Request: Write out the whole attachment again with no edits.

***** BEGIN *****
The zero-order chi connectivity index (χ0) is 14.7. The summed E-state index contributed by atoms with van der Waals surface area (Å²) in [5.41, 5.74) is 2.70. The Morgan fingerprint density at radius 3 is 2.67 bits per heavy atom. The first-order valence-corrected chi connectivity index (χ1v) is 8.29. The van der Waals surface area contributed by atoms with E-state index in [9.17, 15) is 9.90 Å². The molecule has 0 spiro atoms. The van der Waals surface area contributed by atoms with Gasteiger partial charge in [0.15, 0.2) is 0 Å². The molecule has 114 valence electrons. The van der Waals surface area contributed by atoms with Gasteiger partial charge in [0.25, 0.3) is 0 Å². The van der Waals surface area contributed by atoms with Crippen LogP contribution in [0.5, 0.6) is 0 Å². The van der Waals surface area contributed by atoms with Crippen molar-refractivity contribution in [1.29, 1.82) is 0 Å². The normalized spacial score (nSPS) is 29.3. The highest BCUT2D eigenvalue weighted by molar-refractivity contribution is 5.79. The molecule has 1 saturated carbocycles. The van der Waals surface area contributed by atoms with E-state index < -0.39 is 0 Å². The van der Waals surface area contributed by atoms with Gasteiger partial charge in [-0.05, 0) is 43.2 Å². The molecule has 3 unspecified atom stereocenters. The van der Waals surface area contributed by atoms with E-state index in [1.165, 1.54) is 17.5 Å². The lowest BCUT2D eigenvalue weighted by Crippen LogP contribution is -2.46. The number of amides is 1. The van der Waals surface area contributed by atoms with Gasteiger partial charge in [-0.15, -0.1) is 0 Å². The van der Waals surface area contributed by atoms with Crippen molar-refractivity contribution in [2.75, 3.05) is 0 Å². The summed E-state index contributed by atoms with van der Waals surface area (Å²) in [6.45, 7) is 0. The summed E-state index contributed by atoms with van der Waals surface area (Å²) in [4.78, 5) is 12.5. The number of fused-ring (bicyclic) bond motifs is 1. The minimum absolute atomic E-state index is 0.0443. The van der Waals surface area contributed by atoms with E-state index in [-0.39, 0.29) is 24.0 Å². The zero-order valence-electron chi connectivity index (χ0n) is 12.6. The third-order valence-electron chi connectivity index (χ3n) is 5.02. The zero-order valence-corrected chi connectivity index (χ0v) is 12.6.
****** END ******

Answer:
The zero-order chi connectivity index (χ0) is 14.7. The summed E-state index contributed by atoms with van der Waals surface area (Å²) in [5.41, 5.74) is 2.70. The Morgan fingerprint density at radius 3 is 2.67 bits per heavy atom. The first-order valence-corrected chi connectivity index (χ1v) is 8.29. The van der Waals surface area contributed by atoms with E-state index in [9.17, 15) is 9.90 Å². The molecule has 0 spiro atoms. The van der Waals surface area contributed by atoms with Gasteiger partial charge in [0.15, 0.2) is 0 Å². The molecule has 114 valence electrons. The van der Waals surface area contributed by atoms with Gasteiger partial charge in [0.25, 0.3) is 0 Å². The van der Waals surface area contributed by atoms with Crippen LogP contribution in [0.5, 0.6) is 0 Å². The van der Waals surface area contributed by atoms with Crippen molar-refractivity contribution in [1.29, 1.82) is 0 Å². The normalized spacial score (nSPS) is 29.3. The highest BCUT2D eigenvalue weighted by molar-refractivity contribution is 5.79. The molecule has 1 saturated carbocycles. The van der Waals surface area contributed by atoms with E-state index < -0.39 is 0 Å². The van der Waals surface area contributed by atoms with Gasteiger partial charge in [-0.05, 0) is 43.2 Å². The molecule has 3 unspecified atom stereocenters. The van der Waals surface area contributed by atoms with E-state index in [1.165, 1.54) is 17.5 Å². The lowest BCUT2D eigenvalue weighted by Crippen LogP contribution is -2.46. The number of amides is 1. The van der Waals surface area contributed by atoms with Gasteiger partial charge in [-0.15, -0.1) is 0 Å². The van der Waals surface area contributed by atoms with Crippen molar-refractivity contribution in [2.75, 3.05) is 0 Å². The summed E-state index contributed by atoms with van der Waals surface area (Å²) in [6.45, 7) is 0. The summed E-state index contributed by atoms with van der Waals surface area (Å²) in [4.78, 5) is 12.5. The number of fused-ring (bicyclic) bond motifs is 1. The minimum absolute atomic E-state index is 0.0443. The van der Waals surface area contributed by atoms with E-state index in [-0.39, 0.29) is 24.0 Å². The zero-order valence-electron chi connectivity index (χ0n) is 12.6. The third-order valence-electron chi connectivity index (χ3n) is 5.02. The zero-order valence-corrected chi connectivity index (χ0v) is 12.6.